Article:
A model built around shows that have to be repeated over and over is “not holding up in a world of time shift and SVOD,” she says. At the same time, packing 80% of the schedule with premiere episodes “may not be sustainable.”
She notes that “there’s an arms race in the high end premium stuff” bought by outlets such as HBO and Netflix.
But “the middle is the area that makes me most nervous…We need to figure out how to do things much more efficiently so it frees us to make the big bets.”
It’s difficult because “costs have risen dramatically over the past five or so years. That’s not sustainable for even big businesses like ourself buying hundreds and hundreds of hours of unscripted [shows] a year.”
As a result, Dubuc says, “there needs to be a bigger focus on creative innovation in the unscripted arena as opposed to business models.” When a network or producer develops multiple versions of a successful show or format “that ultimately doesn’t serve the consumer, doesn’t serve the health of the ecosystem long term.”
The search for edgy content led to controversy: Last month A&E cancelled plans to air a docuseries, Escaping The KKK, after it disclosed that “third-party producers” had paid for access to at least some of the people who participated.
“The investigation is ongoing,” Dubuc says. “We’re not sure yet where the issues really lie.”
The series about the Ku Klux Klan “was greenlit a year and a half ago, long before we we had any sense about where the nation would be right now. I think there’s a combination of seeing around the corner of a theme that was emerging, ending up in a moment in our nation’s history [that] none of us were expecting….and dealing with producers who may or may not have been following documentary protocol.”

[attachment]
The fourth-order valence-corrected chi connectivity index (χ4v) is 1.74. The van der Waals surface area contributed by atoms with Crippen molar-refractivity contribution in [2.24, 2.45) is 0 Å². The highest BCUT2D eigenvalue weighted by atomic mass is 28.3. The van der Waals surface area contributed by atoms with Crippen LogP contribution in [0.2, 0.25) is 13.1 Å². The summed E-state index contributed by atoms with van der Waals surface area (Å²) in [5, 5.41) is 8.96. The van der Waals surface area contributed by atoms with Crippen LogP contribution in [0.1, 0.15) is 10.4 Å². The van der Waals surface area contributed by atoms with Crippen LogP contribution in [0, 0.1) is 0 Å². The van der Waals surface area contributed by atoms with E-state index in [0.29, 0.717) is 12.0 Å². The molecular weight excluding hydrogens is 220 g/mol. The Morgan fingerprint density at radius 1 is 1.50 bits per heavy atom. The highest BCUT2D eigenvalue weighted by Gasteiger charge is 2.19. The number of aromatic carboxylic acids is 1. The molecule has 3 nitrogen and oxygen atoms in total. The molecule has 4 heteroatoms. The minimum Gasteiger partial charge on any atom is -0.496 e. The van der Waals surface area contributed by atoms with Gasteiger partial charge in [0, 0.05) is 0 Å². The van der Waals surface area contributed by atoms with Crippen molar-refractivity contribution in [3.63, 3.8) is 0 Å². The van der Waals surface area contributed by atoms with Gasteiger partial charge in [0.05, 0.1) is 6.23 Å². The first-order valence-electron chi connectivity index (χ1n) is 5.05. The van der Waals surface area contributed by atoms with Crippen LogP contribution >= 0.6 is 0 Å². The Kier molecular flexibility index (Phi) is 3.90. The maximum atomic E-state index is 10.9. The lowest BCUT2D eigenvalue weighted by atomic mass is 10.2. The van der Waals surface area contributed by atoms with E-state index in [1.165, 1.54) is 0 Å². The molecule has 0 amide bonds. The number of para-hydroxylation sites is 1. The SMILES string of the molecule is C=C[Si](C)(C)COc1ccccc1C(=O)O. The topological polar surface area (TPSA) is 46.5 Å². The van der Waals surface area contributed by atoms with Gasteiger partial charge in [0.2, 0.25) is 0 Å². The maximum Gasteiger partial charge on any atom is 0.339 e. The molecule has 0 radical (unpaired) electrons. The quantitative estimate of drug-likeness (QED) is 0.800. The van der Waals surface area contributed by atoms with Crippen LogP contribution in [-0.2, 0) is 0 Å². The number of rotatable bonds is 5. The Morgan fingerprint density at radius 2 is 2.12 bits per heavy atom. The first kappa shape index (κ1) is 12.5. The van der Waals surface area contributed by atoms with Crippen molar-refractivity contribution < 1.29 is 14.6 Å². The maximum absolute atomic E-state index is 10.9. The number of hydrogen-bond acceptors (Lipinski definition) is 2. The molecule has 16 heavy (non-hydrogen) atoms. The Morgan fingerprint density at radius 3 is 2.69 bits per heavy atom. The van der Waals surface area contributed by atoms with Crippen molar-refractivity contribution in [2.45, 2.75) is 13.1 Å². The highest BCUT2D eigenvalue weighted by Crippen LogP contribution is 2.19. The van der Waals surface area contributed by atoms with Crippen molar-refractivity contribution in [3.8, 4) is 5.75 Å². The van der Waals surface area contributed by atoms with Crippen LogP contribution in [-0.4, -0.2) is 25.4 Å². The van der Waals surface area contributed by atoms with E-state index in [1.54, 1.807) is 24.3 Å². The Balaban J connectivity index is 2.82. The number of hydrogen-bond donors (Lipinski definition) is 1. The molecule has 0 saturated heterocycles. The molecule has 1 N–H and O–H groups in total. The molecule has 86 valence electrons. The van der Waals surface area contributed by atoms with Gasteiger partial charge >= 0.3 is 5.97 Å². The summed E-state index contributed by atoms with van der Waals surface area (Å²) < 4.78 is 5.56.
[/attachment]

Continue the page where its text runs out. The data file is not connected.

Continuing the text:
She adds that the company must “take a close look at making sure that we’re more surgical and more tailored in dealing with our production community and producing partners in [developing] stricter guidelines around how and when shows are produced. But we’re going to do that after the investigation is complete. We can’t do that without knowing the full story.”
Dubuc also endured what she calls “creepy” responses to the 10-episode documentary Leah Remini: Scientology and the Aftermath.
“My Facebook feed, my personal feed, is all anti-Leah,” she says. “The church is buying my profile. My friends think it’s wild, like: ‘What did you do?'”
She adds that she’s “very proud” of Remini’s willingness to publicly discuss her experiences with Scientology. “It’s a courageous thing to do. If we can be changing some lives along the way, that’s the holy grail on television.”
More broadly, the CEO says that in a cluttered market networks need to be recognized as destinations for certain kinds of programming — in A+E’s case for women, history and non-fiction entertainment.
Social media have become useful platforms for marketing. But networks must watch “the amount of content investment and brand investment that’s going into social that isn’t monetizable.”
What’s more, “it should be less about ‘Watch this Wednesday at 9:00, and more about a continuation of a story in a different way that makes you curious and makes you go out and seek it.”
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